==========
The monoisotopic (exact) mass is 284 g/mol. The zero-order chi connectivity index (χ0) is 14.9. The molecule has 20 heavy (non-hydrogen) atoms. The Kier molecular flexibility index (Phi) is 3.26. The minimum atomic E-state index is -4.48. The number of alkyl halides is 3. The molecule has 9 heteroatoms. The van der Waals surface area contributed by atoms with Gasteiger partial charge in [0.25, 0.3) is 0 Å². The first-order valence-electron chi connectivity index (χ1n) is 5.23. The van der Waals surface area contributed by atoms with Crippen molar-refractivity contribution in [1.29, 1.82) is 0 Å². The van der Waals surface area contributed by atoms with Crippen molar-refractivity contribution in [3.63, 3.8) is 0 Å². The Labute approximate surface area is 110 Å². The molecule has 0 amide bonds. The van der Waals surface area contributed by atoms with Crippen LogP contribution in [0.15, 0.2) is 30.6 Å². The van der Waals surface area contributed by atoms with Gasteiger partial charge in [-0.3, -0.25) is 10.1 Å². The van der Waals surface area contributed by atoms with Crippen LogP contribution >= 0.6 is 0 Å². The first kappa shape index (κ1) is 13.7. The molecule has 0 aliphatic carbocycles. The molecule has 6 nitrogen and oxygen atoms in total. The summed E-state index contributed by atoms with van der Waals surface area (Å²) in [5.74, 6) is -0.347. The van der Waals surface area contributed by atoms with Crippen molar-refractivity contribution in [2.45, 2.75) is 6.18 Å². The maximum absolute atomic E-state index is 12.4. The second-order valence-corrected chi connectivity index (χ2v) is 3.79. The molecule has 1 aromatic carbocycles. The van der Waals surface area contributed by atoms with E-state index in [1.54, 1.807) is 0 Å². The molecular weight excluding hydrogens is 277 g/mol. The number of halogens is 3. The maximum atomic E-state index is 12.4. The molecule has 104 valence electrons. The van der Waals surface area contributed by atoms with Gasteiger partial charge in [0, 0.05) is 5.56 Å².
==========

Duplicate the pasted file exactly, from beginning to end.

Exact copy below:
The monoisotopic (exact) mass is 284 g/mol. The zero-order chi connectivity index (χ0) is 14.9. The molecule has 20 heavy (non-hydrogen) atoms. The Kier molecular flexibility index (Phi) is 3.26. The minimum atomic E-state index is -4.48. The number of alkyl halides is 3. The molecule has 9 heteroatoms. The van der Waals surface area contributed by atoms with Gasteiger partial charge in [0.25, 0.3) is 0 Å². The first-order valence-electron chi connectivity index (χ1n) is 5.23. The van der Waals surface area contributed by atoms with Crippen molar-refractivity contribution in [1.29, 1.82) is 0 Å². The van der Waals surface area contributed by atoms with Crippen molar-refractivity contribution in [3.63, 3.8) is 0 Å². The Labute approximate surface area is 110 Å². The molecule has 0 amide bonds. The van der Waals surface area contributed by atoms with Crippen LogP contribution in [0.15, 0.2) is 30.6 Å². The van der Waals surface area contributed by atoms with Gasteiger partial charge in [-0.3, -0.25) is 10.1 Å². The van der Waals surface area contributed by atoms with Crippen LogP contribution >= 0.6 is 0 Å². The first kappa shape index (κ1) is 13.7. The molecule has 0 aliphatic carbocycles. The molecule has 6 nitrogen and oxygen atoms in total. The summed E-state index contributed by atoms with van der Waals surface area (Å²) in [5.74, 6) is -0.347. The van der Waals surface area contributed by atoms with Crippen molar-refractivity contribution in [2.45, 2.75) is 6.18 Å². The maximum absolute atomic E-state index is 12.4. The second-order valence-corrected chi connectivity index (χ2v) is 3.79. The molecule has 1 aromatic carbocycles. The van der Waals surface area contributed by atoms with E-state index in [1.54, 1.807) is 0 Å². The molecular weight excluding hydrogens is 277 g/mol. The number of halogens is 3. The maximum atomic E-state index is 12.4. The molecule has 104 valence electrons. The van der Waals surface area contributed by atoms with Gasteiger partial charge in [0, 0.05) is 5.56 Å².